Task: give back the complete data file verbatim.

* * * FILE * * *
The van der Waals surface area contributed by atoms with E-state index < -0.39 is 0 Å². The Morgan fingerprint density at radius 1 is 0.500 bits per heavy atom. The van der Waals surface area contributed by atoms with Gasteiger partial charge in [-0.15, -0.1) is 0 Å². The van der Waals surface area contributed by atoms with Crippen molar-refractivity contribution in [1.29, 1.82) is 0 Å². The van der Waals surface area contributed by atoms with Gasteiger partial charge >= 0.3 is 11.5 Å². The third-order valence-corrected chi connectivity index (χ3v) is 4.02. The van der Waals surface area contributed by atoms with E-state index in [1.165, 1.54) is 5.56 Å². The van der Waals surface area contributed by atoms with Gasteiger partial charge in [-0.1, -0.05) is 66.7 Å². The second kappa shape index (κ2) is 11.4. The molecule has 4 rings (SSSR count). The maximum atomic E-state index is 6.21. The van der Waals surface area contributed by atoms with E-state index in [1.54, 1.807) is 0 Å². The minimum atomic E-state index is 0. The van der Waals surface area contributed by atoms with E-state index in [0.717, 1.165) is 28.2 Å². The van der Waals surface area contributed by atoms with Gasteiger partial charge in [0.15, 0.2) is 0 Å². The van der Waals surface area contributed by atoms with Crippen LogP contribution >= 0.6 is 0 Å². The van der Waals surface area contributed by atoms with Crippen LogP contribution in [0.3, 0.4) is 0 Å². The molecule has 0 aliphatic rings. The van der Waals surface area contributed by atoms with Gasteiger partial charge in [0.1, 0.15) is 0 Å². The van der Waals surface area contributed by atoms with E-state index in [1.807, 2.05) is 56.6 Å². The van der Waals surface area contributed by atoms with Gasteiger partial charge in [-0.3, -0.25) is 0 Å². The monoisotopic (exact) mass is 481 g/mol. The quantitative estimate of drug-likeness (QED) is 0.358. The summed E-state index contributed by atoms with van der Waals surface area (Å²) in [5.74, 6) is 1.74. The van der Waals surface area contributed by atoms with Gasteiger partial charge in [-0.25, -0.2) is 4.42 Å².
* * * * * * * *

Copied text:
The van der Waals surface area contributed by atoms with E-state index < -0.39 is 0 Å². The Morgan fingerprint density at radius 1 is 0.500 bits per heavy atom. The van der Waals surface area contributed by atoms with Gasteiger partial charge in [-0.15, -0.1) is 0 Å². The van der Waals surface area contributed by atoms with Crippen molar-refractivity contribution in [1.29, 1.82) is 0 Å². The van der Waals surface area contributed by atoms with Gasteiger partial charge >= 0.3 is 11.5 Å². The third-order valence-corrected chi connectivity index (χ3v) is 4.02. The van der Waals surface area contributed by atoms with E-state index in [1.165, 1.54) is 5.56 Å². The van der Waals surface area contributed by atoms with Gasteiger partial charge in [-0.1, -0.05) is 66.7 Å². The second kappa shape index (κ2) is 11.4. The molecule has 4 rings (SSSR count). The maximum atomic E-state index is 6.21. The van der Waals surface area contributed by atoms with E-state index in [1.54, 1.807) is 0 Å². The minimum atomic E-state index is 0. The van der Waals surface area contributed by atoms with E-state index in [0.717, 1.165) is 28.2 Å². The van der Waals surface area contributed by atoms with Gasteiger partial charge in [0.15, 0.2) is 0 Å². The van der Waals surface area contributed by atoms with Crippen LogP contribution >= 0.6 is 0 Å². The van der Waals surface area contributed by atoms with Crippen LogP contribution in [0.3, 0.4) is 0 Å². The molecule has 0 aliphatic rings. The van der Waals surface area contributed by atoms with Gasteiger partial charge in [0.1, 0.15) is 0 Å². The van der Waals surface area contributed by atoms with E-state index in [1.807, 2.05) is 56.6 Å². The van der Waals surface area contributed by atoms with Gasteiger partial charge in [-0.3, -0.25) is 0 Å². The monoisotopic (exact) mass is 481 g/mol. The quantitative estimate of drug-likeness (QED) is 0.358. The summed E-state index contributed by atoms with van der Waals surface area (Å²) in [5.74, 6) is 1.74. The van der Waals surface area contributed by atoms with Gasteiger partial charge in [-0.25, -0.2) is 4.42 Å².